A crucial step is letting go of god-talk, supernatural enthu­siasms, wishful thinking, easy comfort, and the other blandish­ments of our fantasizing mind, a mind perfectly capable of turning a peal of thunder into god's anger and dappled sunlight into god's good graces. You step fully out of that language, banishing it from your mind, and step into the language of meaning. Instead of saying, "Where can I find something that will finally make me feel alive?" you say, "What great meaning adventure can I plan?"

This is amazing, and it is also daunting. For no reason that we will ever know, except in the limited sense that science will ex­plain it to us one day, we have popped onto the planet aware of our means and our ends, aware of our tricks and our talents, aware of how little the universe needs us to accomplish and how much we can do, plopped down here exactly like clowns in an absurdist play, too foolish and too wise to be believed. Let us make our sit­uation even more daunting - and even more amazing - by advocating for this precise paradigm shift and by encouraging an explosion of meaning-making everywhere, in our schools, in our professions, in our homes, and first of all, in our own lives.

 

LIVING THE PARADIGM SHIFT

We need many things in life, among them basics like food, water, and oxygen. Another of our pressing needs is to feel that life holds meaning. If we do not meet that need, we feel lifeless, listless, and even suicidal. How can we meet this crucial need? By reframing it as an opportunity to fashion a life that matches our belief sys­tem. Instead of seeking meaning, as if it were lost, or accepting received meaning, as if other people had the answer, we boldly make meaning and treat meaning as a decision. As soon as we decide that meaning can be made and that it is in our power to make it - right now, right here - we discover that we can meet this pressing human need for meaning entirely from our own resources.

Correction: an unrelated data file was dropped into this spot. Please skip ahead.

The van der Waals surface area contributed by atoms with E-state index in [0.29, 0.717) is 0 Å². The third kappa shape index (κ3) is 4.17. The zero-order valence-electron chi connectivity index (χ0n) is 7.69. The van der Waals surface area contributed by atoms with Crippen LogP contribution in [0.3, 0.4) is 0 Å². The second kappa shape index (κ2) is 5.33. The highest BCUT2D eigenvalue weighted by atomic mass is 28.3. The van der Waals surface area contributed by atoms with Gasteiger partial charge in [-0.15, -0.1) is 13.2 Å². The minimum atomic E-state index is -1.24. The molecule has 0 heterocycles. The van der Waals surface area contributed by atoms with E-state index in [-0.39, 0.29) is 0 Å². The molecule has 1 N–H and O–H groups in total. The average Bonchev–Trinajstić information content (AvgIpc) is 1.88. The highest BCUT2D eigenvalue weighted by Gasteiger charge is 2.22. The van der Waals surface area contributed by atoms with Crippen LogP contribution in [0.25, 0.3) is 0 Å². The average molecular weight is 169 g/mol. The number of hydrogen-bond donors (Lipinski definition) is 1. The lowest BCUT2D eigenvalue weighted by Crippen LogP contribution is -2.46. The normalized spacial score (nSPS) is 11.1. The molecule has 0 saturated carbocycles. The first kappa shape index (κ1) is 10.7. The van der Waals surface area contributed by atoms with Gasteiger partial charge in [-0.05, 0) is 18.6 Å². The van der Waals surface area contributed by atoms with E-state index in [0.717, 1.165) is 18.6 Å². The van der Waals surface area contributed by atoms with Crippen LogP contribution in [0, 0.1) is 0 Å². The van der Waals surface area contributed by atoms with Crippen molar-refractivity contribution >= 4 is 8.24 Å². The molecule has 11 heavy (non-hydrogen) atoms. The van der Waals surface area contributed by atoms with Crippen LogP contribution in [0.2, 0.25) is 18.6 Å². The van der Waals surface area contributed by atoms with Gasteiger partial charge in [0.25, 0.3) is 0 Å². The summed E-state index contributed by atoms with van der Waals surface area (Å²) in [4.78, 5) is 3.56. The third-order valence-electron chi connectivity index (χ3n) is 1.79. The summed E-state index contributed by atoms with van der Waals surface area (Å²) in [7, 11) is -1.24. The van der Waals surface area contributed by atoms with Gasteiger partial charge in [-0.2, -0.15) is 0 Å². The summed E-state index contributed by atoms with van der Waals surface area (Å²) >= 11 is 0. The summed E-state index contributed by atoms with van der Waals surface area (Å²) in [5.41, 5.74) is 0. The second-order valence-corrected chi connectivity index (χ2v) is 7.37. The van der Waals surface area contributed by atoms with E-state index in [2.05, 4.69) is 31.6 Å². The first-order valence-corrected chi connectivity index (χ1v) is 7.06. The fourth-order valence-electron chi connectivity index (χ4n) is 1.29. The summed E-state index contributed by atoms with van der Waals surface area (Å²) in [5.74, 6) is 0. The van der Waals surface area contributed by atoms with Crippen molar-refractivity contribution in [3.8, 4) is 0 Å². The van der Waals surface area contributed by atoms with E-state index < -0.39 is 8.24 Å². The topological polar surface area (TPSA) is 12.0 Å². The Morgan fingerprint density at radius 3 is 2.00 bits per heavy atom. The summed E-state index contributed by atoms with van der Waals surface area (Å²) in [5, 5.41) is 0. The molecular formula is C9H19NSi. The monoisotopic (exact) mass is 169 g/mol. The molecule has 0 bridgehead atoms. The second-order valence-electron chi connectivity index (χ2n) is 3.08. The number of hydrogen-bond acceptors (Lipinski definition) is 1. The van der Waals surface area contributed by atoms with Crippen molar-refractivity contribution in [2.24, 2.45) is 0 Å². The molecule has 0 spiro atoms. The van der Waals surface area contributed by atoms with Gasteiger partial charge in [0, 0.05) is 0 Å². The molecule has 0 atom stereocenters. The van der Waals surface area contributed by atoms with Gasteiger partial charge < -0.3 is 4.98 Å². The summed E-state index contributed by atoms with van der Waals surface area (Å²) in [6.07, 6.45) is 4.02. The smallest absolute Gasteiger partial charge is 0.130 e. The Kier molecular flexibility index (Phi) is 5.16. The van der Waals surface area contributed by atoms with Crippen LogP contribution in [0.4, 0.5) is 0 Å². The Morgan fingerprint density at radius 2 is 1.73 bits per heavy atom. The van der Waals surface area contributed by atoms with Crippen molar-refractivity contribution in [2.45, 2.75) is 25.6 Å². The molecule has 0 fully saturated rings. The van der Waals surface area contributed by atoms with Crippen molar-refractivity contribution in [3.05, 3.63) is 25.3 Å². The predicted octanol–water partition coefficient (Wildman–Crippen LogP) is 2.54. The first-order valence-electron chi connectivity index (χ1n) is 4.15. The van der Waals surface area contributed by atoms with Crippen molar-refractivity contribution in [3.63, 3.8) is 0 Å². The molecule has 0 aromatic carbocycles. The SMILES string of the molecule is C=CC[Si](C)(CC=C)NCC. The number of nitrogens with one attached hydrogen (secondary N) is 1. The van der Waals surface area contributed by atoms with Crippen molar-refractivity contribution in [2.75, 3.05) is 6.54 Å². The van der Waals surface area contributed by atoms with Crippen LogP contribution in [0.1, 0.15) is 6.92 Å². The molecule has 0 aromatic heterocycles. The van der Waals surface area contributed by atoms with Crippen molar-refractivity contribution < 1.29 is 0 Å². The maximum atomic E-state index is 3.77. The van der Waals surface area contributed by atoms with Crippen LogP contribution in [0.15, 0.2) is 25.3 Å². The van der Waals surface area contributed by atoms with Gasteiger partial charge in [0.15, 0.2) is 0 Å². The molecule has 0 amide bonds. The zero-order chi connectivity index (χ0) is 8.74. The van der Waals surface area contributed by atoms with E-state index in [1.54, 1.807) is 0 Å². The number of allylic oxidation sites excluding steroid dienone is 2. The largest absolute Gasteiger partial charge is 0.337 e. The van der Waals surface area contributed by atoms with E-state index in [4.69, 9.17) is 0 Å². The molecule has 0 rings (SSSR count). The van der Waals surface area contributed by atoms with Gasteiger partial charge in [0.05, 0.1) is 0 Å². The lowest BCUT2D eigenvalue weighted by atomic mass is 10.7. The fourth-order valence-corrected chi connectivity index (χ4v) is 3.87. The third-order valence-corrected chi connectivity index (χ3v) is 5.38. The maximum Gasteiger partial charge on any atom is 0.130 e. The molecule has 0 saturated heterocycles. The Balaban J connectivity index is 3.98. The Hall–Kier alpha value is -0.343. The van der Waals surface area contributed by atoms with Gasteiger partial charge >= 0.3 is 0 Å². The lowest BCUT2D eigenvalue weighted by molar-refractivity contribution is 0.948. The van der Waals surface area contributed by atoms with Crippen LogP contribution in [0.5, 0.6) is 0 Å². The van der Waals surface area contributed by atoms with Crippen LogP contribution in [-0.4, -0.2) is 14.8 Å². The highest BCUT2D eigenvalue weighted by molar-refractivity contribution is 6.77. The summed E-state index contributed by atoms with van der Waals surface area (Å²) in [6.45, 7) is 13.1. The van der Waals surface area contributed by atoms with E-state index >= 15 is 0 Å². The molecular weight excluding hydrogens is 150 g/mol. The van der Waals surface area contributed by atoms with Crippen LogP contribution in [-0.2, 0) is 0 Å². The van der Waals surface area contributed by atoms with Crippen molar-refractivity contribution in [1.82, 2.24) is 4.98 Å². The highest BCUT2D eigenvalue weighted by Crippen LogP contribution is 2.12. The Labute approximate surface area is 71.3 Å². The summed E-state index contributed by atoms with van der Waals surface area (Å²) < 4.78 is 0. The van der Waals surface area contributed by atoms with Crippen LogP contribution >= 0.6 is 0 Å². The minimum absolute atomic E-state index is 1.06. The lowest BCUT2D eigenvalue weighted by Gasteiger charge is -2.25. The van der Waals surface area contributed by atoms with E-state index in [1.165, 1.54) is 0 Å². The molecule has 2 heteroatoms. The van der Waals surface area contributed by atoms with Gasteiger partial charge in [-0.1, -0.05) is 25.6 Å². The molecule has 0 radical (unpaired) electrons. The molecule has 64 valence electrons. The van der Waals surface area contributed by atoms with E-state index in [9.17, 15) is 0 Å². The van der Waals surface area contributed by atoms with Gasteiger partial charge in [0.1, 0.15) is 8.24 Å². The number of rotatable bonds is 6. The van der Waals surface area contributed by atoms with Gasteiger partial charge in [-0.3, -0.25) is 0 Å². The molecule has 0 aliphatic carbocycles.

We have missed noticing that a lot of what ails us is rooted in meaning problems and not mental health problems. Depression, anxiety, addictions, personality shortfalls such as a lack of confi­dence, persistent procrastination, and confusion about life choices all represent meaning-making difficulties. Transforming yourself into a passionate meaning-maker is the solution to these meaning problems. When you make that change, you alter your relation­ship to life and begin to heal the pain that meaninglessness brings. Making personal meaning is not only the key to authentic living but also the best path to psychological health. The instant you decide to make meaning, you start to grow healthier.

You make personal meaning when you uphold your cherished values. What are those values? Most people have never stopped to articulate them. The key to making meaning is learning how to identify your values so that you really - and maybe finally - know what you stand for and what you want to manifest in your life. Once you create a compelling life purpose statement that cap­tures your intentions and begin to live that life purpose statement, then you feel confident that your important values are motivat­ing your current behavior. You know exactly where you are, existentially speaking, and you feel calm and purposeful.